June 21, 2010

Mortgage Foreclosures: Merely Delayed

Back in April I had meant to write a column about mortgage foreclosures and the effects of the Democrats not really solving the problem but merely delaying it.  But I didn't write it, so it's too late to say 'I told you so'.

Business Week has the gory details;
June 10 (Bloomberg) -- U.S. home foreclosures reached a record for the second consecutive month in May, with increases in every state, as lenders stepped up property seizures, according to RealtyTrac Inc.
Bank repossessions climbed 44 percent from May 2009 to 93,777, the Irvine, California-based data company said today in a statement. Foreclosure filings, including default and auction notices, rose about 1 percent to 322,920. One out of every 400 U.S. households received a filing.
“We’re nowhere near out of the woods,” Rick Sharga, RealtyTrac’s senior vice president for marketing, said in a telephone interview. “We’re likely to set a quarterly record for home seizures if June is anything like May.”
Lenders are completing the “inevitable progression” of taking properties from homeowners who stopped paying, Sharga said. He predicted last month that another 5 million delinquent mortgages will end in foreclosure in addition to properties that had already been repossessed.
Almost 3.1 million properties have been seized by banks since April 2005, Daren Blomquist, RealtyTrac’s marketing communications manager, said in an interview today.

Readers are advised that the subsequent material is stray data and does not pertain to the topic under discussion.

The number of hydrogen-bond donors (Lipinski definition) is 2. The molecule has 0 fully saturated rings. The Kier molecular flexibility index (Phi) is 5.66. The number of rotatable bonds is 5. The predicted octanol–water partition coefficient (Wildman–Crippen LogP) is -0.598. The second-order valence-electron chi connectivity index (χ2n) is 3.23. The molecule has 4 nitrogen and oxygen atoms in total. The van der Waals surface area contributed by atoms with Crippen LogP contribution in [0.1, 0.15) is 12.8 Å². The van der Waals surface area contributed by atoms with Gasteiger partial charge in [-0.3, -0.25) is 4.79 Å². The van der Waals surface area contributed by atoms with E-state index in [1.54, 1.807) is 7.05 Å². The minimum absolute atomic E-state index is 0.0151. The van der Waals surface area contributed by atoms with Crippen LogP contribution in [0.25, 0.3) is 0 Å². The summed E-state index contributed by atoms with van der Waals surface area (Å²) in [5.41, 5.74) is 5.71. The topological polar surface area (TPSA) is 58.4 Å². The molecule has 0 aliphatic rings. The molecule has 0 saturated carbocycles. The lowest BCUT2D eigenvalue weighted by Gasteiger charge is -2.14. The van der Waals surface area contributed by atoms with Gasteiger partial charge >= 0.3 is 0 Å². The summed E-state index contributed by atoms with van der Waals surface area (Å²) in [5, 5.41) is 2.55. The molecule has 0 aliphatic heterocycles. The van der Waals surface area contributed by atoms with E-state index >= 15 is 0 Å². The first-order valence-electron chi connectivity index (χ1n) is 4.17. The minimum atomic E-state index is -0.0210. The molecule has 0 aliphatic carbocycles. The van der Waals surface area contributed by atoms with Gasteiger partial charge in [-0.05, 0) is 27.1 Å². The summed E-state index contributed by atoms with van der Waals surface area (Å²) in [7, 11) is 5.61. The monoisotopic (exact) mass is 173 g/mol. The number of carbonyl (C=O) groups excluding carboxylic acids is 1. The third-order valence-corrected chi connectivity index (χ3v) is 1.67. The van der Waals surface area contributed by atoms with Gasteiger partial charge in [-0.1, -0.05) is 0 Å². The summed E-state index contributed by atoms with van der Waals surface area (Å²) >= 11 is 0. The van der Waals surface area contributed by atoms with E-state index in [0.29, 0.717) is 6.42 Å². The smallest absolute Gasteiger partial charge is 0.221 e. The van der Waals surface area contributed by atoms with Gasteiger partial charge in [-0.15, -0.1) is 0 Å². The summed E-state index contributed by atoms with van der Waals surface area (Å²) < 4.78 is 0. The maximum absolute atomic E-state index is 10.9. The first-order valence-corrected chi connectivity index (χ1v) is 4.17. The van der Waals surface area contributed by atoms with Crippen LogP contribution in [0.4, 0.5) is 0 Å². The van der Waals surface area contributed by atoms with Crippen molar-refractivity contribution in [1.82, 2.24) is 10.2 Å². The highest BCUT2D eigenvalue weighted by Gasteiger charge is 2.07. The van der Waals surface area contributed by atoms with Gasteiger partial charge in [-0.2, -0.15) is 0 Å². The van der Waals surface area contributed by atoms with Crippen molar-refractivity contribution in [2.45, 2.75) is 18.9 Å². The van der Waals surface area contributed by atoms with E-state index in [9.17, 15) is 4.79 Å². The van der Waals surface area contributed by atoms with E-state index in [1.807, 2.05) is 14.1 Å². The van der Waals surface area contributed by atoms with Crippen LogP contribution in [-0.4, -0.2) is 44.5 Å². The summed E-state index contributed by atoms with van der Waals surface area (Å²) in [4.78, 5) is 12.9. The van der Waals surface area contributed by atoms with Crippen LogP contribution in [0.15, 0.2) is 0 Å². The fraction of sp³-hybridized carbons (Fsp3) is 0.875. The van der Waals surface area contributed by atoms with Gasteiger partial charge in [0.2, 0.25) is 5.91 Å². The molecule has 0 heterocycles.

Even the New York Times knows why;
The Obama administration’s $75 billion program to protect homeowners from foreclosure has been widely pronounced a disappointment, and some economists and real estate experts now contend it has done more harm than good.

Since President Obama announced the program in February, it has lowered mortgage payments on a trial basis for hundreds of thousands of people but has largely failed to provide permanent relief. Critics increasingly argue that the program, Making Home Affordable, has raised false hopes among people who simply cannot afford their homes.
As a result, desperate homeowners have sent payments to banks in often-futile efforts to keep their homes, which some see as wasting dollars they could have saved in preparation for moving to cheaper rental residences. Some borrowers have seen their credit tarnished while falsely assuming that loan modifications involved no negative reports to credit agencies.
Some experts argue the program has impeded economic recovery by delaying a wrenching yet cleansing process through which borrowers give up unaffordable homes and banks fully reckon with their disastrous bets on real estate, enabling money to flow more freely through the financial system.

If the New York Times gets that, you have to assume the President and his team see it too.If they are planning on the ostrich defense (head in the sand) then they are in big trouble come November.  But I think they may actually be craftier than that.  Their approach to the growing problem will be to kick the problem a few more months down the road to get past the election cycle.  But that's going to cost money and I'm not sure Congress has an appetite to help people in over their heads with more tax payer dollars.  The administration might be willing to continue along the ideological route to it's goals (apparently minus ideologically the impure Rahm Emmanuel) but Congress seems much less likely to be on-board for more spending.


  1. Democrats NEVER saw it coming, either. Methinks that Democrats must be stupid or something.

  2. They employ lawyers and PR firms rather than economists and engineers. Sadly, for a long time it's worked for them.


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